An odd variant of Coreopsis grandiflora proved to be a characteristic summer wildflower of all but the more geographically peripheral Ketona Glades. Aside from the comparatively late anthesis (typical C. grandiflora enters anthesis in late spring), their remarkable leaning habit was the first attribute that impressed us about these plants, which otherwise seemed clearly assignable to C. grandiflora. Given the severity of the habitat, one might attribute the peculiar habit to environmental factors. However, plants of C. grandiflora growing in the drought-prone, nutrient-poor soil of other outcrop-types grow stiffly erect. Like many plants of harsh habitats, it is only when the latter are brought into the more hospitable conditions of the garden that they become "leggy." Upon further study, another distinctive characteristic of the Ketona Glade Coreopsis became clear, a marked tendency for the leaves to have fewer divisions.
Coreopsis grandiflora Hogg ex Sweet var. inclinata J. Allison, var. nov. TYPE: Alabama: Bibb County, ca. 12.0 km. NNE of Centreville, ca. 1.0 km WSW of the mouth of Pratt Creek. "Pratt Glade West," Ketona Dolomite outcrop ca. 0.08 km N of Pratt Creek, 15 Jul 1999, James R. Allison 12086 (holotype, US; isotypes: AUA, BRIT, DUKE, FLAS, FSU, GA, GH, IBE, JSU, MICH, MO, NCU, NY, TAMU, TENN, UARK, UNA, USCH, VDB). Figure 4.
Inter varietates C. grandiflorae Hogg ex Sweet, foliis inferioribus caulis plerumque simplicibus aut tripartitis, segmentis eorum linearibus vel linearibus-oblongis, et sub anthesi caulibus procumbentibus vel leniter ascendentibus differt.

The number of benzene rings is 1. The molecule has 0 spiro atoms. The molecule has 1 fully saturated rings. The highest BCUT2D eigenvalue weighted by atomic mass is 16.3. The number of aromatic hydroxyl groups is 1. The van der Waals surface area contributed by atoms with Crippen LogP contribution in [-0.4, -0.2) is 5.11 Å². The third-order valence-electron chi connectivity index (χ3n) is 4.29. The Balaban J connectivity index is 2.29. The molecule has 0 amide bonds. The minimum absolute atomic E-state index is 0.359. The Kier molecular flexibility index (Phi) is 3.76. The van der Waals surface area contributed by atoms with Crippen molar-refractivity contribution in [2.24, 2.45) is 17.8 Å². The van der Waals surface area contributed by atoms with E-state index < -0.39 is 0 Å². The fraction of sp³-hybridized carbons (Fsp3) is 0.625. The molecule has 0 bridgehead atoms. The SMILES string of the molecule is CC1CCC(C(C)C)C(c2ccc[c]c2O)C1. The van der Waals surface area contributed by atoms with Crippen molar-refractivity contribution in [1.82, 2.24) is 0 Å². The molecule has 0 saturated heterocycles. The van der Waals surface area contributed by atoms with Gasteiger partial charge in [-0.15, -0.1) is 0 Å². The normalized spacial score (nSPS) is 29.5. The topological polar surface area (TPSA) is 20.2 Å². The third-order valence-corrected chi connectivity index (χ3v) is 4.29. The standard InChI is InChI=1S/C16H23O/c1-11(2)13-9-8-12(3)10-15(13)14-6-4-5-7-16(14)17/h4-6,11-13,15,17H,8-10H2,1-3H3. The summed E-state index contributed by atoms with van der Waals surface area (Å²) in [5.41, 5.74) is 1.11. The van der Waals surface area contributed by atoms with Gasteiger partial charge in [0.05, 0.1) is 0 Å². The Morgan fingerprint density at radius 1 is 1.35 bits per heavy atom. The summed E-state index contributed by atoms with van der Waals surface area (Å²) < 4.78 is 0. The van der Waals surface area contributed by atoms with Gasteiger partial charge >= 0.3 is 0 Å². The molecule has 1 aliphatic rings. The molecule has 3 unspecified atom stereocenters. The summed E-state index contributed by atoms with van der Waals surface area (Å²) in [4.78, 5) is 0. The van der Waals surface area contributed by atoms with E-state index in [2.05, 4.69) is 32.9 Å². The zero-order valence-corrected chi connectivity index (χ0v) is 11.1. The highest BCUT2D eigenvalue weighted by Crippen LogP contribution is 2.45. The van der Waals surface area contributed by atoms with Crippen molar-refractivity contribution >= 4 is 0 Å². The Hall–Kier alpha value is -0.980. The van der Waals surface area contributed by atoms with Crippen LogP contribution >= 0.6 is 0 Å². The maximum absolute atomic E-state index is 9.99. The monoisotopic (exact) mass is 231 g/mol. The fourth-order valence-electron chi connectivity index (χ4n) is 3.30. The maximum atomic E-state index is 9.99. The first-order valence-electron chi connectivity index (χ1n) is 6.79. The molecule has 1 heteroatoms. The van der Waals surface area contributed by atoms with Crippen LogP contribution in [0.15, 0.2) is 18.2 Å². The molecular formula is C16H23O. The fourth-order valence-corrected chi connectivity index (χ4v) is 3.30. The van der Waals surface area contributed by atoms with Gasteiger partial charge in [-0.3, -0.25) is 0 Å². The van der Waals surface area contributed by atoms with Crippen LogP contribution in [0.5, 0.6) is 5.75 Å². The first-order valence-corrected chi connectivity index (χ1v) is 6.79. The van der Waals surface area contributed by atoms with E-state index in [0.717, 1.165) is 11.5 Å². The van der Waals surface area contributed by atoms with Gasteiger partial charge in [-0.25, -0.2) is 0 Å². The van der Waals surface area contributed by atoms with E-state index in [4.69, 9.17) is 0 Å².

Perennial herb, from short rhizomes, glabrous except for marginal cilia. Stems usually several, (2.4) 3.3-5.7 (6.6) dm long, finely striate-sulcate, ascending to reclining at maturity, green or maroon, or brown with age, at anthesis usually with at least 6 nodes with persistent leaves. Leaves normally opposite, very gradually reduced above, mostly 4.2-15 cm long (including the proximally ciliate petiole), ciliate or eciliate, lowest leaves usually simple, mostly 4-11 mm wide, withered by anthesis; within a few nodes upward from the base leaves remaining simple or becoming 3-lobed, the lateral lobes narrower than and less than the length of the central lobe, mid and upper cauline leaves remaining simple or more often pinnately divided into mostly 3 or 5 linear to linear-lanceolate segments (0.7) 1.0-6.0 mm wide, some of these occasionally with one or more small additional lobes, margins otherwise entire. Inflorescence a solitary, terminal head or more often several (-9) heads in a terminal corymb, its branches with leaflike basal bracts, peduncles 11.5-17 (19) cm long, sometimes with 1 or a pair of variably positioned, linear bracteoles, often 1 or a few heads pedunculate from medial leaf axils. Heads mostly 2.2-5.8 cm wide; involucre campanulate, biseriate and dimorphic, phyllaries conspicuously pale-margined, the outer usually 8, green, linear-lanceolate, (5.5) 6.5-8.0 (9.5) mm long, 1.4-2 mm wide at the base, erect in early bud, ascending and often with recurved apices at anthesis, often reflexed in fruit, the inner phyllaries appressed, golden yellow, lance-ovate, acute, (7.1) 8.7-11 (12.1) mm long, 1.9-3.7 mm wide; rays neutral, 7 or 8, sunflower yellow, mostly 1.5-2.2 cm long, mostly 4-toothed, sometimes these with 1 or 2 smaller, secondary teeth; disk yellow, 0.9-1.4 cm across, the narrowly campanulate florets numerous, (4) 5-lobed, (2.8) 3.1-4.5 (5) mm long, lobes (0.5) 0.7-0.8 mm long; chaff linear-subulate, scarious-margined proximally, 6-7 mm long, 0.5 mm wide. Pappus a pair of deciduous, ovate, erose scales, 0.3-0.5 mm long, as wide as long or nearly so. Fruit an incurved, flattened achene, the larger, inner ones mostly broader than high (including a pair of well developed, lateral wings), body dark brown, papillose, 1.4-1.8 mm across, the inner face with a callus at base and apex, the wings tan to reddish brown, usually entire, each 0.6-0.9 mm wide. Chromosome number unknown.